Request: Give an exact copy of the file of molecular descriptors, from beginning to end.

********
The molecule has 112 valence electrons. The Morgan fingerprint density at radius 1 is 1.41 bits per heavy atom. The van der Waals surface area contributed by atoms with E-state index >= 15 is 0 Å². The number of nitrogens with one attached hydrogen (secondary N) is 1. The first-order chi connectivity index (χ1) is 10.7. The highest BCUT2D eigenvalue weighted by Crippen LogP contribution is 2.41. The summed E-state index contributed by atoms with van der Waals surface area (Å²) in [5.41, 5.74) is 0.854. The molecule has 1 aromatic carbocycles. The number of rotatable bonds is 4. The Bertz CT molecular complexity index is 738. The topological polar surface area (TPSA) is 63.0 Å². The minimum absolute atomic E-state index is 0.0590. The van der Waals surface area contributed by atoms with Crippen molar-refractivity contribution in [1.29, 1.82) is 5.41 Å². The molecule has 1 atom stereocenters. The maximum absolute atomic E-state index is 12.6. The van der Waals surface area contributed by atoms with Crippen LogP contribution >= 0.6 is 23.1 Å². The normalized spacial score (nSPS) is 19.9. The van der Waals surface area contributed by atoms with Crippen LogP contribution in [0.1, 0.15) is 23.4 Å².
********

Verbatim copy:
The molecule has 112 valence electrons. The Morgan fingerprint density at radius 1 is 1.41 bits per heavy atom. The van der Waals surface area contributed by atoms with E-state index >= 15 is 0 Å². The number of nitrogens with one attached hydrogen (secondary N) is 1. The first-order chi connectivity index (χ1) is 10.7. The highest BCUT2D eigenvalue weighted by Crippen LogP contribution is 2.41. The summed E-state index contributed by atoms with van der Waals surface area (Å²) in [5.41, 5.74) is 0.854. The molecule has 1 aromatic carbocycles. The number of rotatable bonds is 4. The Bertz CT molecular complexity index is 738. The topological polar surface area (TPSA) is 63.0 Å². The minimum absolute atomic E-state index is 0.0590. The van der Waals surface area contributed by atoms with Crippen molar-refractivity contribution in [1.29, 1.82) is 5.41 Å². The molecule has 1 atom stereocenters. The maximum absolute atomic E-state index is 12.6. The van der Waals surface area contributed by atoms with Crippen LogP contribution >= 0.6 is 23.1 Å². The normalized spacial score (nSPS) is 19.9. The van der Waals surface area contributed by atoms with Crippen LogP contribution in [0.1, 0.15) is 23.4 Å².